Effects of tapering on power-force-velocity profiling and performance in elite rugby league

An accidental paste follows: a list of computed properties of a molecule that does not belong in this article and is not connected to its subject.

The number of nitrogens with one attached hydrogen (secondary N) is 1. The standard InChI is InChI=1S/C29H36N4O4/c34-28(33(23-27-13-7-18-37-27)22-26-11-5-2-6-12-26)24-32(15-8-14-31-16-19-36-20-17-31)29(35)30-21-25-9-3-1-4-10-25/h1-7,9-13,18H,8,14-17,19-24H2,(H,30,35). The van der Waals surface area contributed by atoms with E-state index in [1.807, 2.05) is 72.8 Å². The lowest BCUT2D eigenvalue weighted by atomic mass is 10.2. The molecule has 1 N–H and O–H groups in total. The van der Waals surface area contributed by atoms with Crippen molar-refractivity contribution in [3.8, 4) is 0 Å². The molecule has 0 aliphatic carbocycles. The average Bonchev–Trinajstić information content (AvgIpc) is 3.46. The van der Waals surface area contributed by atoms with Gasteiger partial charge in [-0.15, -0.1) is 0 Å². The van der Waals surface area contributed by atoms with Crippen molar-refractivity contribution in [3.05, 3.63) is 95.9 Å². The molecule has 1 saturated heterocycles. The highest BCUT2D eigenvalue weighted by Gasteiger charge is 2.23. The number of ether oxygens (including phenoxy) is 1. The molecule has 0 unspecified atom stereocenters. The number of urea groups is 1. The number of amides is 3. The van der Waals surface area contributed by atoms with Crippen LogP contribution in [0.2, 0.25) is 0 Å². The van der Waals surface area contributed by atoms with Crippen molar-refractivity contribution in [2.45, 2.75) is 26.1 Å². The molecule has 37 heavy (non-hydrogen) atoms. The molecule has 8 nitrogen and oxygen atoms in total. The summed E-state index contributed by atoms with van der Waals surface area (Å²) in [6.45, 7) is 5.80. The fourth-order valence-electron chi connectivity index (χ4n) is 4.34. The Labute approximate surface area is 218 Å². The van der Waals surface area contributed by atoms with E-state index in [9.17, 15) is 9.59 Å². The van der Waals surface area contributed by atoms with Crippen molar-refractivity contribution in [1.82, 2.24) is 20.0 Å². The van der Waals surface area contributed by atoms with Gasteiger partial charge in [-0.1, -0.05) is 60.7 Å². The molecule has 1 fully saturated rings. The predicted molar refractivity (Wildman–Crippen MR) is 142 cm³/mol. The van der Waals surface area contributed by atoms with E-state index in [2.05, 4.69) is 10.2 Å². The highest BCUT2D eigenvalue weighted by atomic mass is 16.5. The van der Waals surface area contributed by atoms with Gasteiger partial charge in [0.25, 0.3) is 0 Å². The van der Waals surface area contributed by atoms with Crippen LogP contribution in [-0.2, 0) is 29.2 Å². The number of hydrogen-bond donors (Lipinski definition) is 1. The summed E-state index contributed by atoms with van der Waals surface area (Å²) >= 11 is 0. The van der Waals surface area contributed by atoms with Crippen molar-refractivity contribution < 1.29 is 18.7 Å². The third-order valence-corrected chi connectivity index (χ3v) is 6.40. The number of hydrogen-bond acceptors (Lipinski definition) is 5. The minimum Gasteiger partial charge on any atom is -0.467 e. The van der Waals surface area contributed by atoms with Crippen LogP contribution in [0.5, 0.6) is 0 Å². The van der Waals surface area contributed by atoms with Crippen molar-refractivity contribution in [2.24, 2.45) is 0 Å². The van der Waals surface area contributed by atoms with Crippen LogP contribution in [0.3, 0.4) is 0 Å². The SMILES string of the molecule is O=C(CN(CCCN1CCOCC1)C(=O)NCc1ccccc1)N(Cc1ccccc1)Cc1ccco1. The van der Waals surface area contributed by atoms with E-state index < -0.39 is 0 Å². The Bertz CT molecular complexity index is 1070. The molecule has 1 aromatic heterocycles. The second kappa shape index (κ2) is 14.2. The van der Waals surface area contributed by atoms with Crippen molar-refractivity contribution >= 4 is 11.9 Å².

Rugby league is a high intensity, collision sport where understanding strength, speed and power characteristics are imperative for strength and conditioning coaches to recognise the demands of the sport. Due to the high demands of elite rugby league, fatigue can impair on field performance. Implementing a taper can aid in reducing the effect of fatigue on performance. This thesis sought to gain insight into strength, speed and power differences between forwards and backs, tapering and physiological and performance changes and the effects of tapering on power-force-velocity profiling and jump performance in professional rugby league players. Our findings showed that backs are faster over 10 m (Effect Size=1.26) and 40 m (ES=1.61) than forwards. Furthermore, backs produce greater relative horizontal force (ES=0.87) and power (ES=1.04) compared to forwards. Our findings suggest that developing horizontal force and power may potentially improve short sprint performance in rugby league players. On the basis of the literature review, significant improvements in physiological and performance measures occurred after a short tapering period. In the fourth chapter, a 21 day step taper was implemented leading into the in-season with 7 professional rugby league players. Measurements included vertical jump, performance and force-velocity-power variables. Our findings show positive changes in the power-force-velocity profile when implementing a step taper. A likely increase in F0 and a very likely increase in Pmax was found after a 21 day tapering period. Furthermore, jumping performance saw likely to most likely increases post taper. We suggest implementing a short step taper leading into the season where resistance training volume decreases to improve Pmax and jump performance.